Since their introduction in early nineteenth-century America, vaccines have given rise to anti-vaccine movements. Opposition has come from various ideological quarters, driven by what scholar James Colgrove calls the “linked claims” of perceived health dangers and threats to personal liberty. Concentrating on the 1920s, Colgrove describes a movement that sounds familiar one century later.
As Colgrove writes: “Antivaccinationism was a response to two broad and interrelated trends… first, the proliferation of biological products for preventing and treating illness; and second, reform efforts that expanded the reach of the state into previously private spheres.”
Dubious manufacturers and ineptly run vaccination campaigns gave the first vaccinations a poor reputation. Safety took a big leap forward in 1902, with the US Public Health Service’s authority to license and inspect vaccine manufacturers. In 1905, the Supreme Court affirmed the constitutionality of compulsory vaccinations.
Vaccination originally meant using cowpox to fight smallpox. By the 1910s, however, there were vaccines for cholera, plague, and typhoid. The new century looked promising, with hopes for combating tuberculosis, pneumonia, and even cancer through vaccination.
But scientific achievement “provoked an anti-modernist backlash against the paternalistic and potentially coercive uses to which scientific advances might be put,” Colgrove writes. Opposition arose to state and civil institutions that had “expanded their purview over matters once reserved to the individual, the family, or the church.” Earlier Americans may have spent their lives without visiting a doctor, but life insurance and worker’s compensation required medical examinations. Health professionals took an increasingly large role in people’s lives. Requiring that children be vaccinated for school attendance was another bone of contention.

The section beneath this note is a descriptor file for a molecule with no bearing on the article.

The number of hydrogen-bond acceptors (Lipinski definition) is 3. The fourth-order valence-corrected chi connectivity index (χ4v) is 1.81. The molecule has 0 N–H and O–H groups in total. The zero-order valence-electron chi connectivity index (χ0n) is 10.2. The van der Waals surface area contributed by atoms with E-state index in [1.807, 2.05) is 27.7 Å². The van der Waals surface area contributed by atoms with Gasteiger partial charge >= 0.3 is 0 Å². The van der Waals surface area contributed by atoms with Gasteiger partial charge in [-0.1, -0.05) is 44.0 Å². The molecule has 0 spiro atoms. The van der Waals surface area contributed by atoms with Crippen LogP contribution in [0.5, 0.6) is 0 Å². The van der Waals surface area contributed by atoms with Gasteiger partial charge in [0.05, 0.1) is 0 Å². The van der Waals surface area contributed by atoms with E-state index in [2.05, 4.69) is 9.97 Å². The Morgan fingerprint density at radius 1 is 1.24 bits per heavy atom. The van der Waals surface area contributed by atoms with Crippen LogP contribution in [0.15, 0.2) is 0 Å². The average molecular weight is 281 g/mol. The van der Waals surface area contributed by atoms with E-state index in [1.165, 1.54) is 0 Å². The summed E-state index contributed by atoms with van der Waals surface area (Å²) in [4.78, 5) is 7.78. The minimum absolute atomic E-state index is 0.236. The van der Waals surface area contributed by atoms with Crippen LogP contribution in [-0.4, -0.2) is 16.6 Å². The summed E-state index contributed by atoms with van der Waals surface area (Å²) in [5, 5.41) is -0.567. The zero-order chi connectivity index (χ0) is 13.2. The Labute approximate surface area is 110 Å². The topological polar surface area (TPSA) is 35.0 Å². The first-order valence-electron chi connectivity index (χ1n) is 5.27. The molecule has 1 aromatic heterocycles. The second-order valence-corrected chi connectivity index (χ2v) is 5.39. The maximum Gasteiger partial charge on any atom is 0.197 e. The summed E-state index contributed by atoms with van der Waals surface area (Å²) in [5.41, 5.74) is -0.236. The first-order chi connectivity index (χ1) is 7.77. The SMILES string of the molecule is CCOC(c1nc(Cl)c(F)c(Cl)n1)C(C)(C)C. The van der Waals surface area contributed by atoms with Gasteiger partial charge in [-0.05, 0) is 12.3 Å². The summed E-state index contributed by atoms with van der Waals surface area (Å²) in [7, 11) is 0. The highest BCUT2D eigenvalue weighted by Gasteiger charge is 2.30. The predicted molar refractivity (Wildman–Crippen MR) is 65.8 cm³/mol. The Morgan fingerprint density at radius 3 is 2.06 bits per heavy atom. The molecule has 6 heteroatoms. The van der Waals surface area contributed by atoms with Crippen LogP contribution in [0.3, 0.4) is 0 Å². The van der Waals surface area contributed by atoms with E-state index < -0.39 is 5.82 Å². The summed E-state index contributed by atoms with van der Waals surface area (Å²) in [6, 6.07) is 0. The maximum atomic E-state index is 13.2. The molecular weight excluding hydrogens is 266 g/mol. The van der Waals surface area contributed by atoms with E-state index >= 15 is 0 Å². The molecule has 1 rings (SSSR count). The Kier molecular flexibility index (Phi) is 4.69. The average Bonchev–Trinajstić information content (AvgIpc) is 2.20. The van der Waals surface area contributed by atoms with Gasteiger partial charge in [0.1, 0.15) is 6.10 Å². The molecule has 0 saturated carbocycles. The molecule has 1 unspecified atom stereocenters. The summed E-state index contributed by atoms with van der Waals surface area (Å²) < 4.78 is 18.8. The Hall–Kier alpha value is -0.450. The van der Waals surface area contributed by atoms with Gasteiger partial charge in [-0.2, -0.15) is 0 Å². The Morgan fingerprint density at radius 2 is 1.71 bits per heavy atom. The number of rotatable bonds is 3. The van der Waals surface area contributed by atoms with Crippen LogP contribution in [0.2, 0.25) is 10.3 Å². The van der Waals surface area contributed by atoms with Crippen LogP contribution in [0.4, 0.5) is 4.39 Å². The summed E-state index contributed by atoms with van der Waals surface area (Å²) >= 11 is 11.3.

Antivaccinationists decried the elitism of public and private bureaucracies. They argued that there was “a well-laid plan to medically enslave the nation” and that “state medicine” was socialism. “Barbarous medical child-slaughter” was a not-atypical 1920s description of vaccination.
Such rhetoric came from groups like the Anti-Vaccination League of America, founded by two wealthy businessmen; the Citizens Medical Reference Bureau (“In Defense of Parental Control over Children”); and the American Medical Liberty League. The latter’s spokesperson was Lora C. W. Little, one of the few women leaders of the antivaccinationists.
Meanwhile, Christian Scientists, Swedenborgians, and some homeopathic and most chiropractic practitioners also opposed vaccination. Antivivisectionists weren’t necessarily against vaccination, but they did decry the use of calves in developing the smallpox vaccine.
Publisher Bernarr Macfadden was one of the most influential of the antivaccinationists. His media empire reached some 40 million Americans through magazines like Physical Culture, True Story, and True Detective Mysteries. His New York Evening Graphic, a tabloid specializing in sex and crime stories, was particularly tabloid about vaccination. Macfadden was not above fake news, eventually admitting that the Graphic’s sensational story “Vaccination Killed My Two Sisters” wasn’t, as originally claimed, written by a doctor.
The antivaccination movement of the 1920s faded with the Great Depression and the deaths of its most notable personalities. But antivaccination tendencies never completely disappeared. In the 1980s, controversy over the safety of the pertussis vaccine saw a return of the fears and rhetoric of the Twenties. The COVID-19 pandemic, meanwhile, has been paralleled by a viral spread of antivaccination sentiment.